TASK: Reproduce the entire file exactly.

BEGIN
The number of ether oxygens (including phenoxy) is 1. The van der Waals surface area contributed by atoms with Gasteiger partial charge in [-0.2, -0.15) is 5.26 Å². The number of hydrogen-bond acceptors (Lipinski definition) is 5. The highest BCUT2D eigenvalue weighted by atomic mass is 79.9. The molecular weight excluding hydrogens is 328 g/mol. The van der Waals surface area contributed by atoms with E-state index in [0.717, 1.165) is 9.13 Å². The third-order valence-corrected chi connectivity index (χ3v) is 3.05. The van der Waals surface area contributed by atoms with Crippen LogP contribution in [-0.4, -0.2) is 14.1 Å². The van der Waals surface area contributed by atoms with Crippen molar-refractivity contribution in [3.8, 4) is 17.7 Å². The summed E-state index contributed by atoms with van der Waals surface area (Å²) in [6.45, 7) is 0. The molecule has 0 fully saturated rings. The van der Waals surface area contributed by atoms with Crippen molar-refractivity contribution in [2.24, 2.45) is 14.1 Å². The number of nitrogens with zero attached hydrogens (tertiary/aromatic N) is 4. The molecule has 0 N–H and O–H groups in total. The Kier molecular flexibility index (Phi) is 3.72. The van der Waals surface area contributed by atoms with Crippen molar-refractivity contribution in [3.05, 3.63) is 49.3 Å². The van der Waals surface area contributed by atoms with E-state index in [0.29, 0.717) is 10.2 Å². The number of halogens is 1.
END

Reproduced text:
The number of ether oxygens (including phenoxy) is 1. The van der Waals surface area contributed by atoms with Gasteiger partial charge in [-0.2, -0.15) is 5.26 Å². The number of hydrogen-bond acceptors (Lipinski definition) is 5. The highest BCUT2D eigenvalue weighted by atomic mass is 79.9. The molecular weight excluding hydrogens is 328 g/mol. The van der Waals surface area contributed by atoms with E-state index in [0.717, 1.165) is 9.13 Å². The third-order valence-corrected chi connectivity index (χ3v) is 3.05. The van der Waals surface area contributed by atoms with Crippen LogP contribution in [-0.4, -0.2) is 14.1 Å². The van der Waals surface area contributed by atoms with Crippen molar-refractivity contribution in [3.8, 4) is 17.7 Å². The summed E-state index contributed by atoms with van der Waals surface area (Å²) in [6.45, 7) is 0. The molecule has 0 fully saturated rings. The van der Waals surface area contributed by atoms with Crippen molar-refractivity contribution in [2.24, 2.45) is 14.1 Å². The number of nitrogens with zero attached hydrogens (tertiary/aromatic N) is 4. The molecule has 0 N–H and O–H groups in total. The Kier molecular flexibility index (Phi) is 3.72. The van der Waals surface area contributed by atoms with Crippen molar-refractivity contribution in [3.05, 3.63) is 49.3 Å². The van der Waals surface area contributed by atoms with E-state index in [0.29, 0.717) is 10.2 Å². The number of halogens is 1.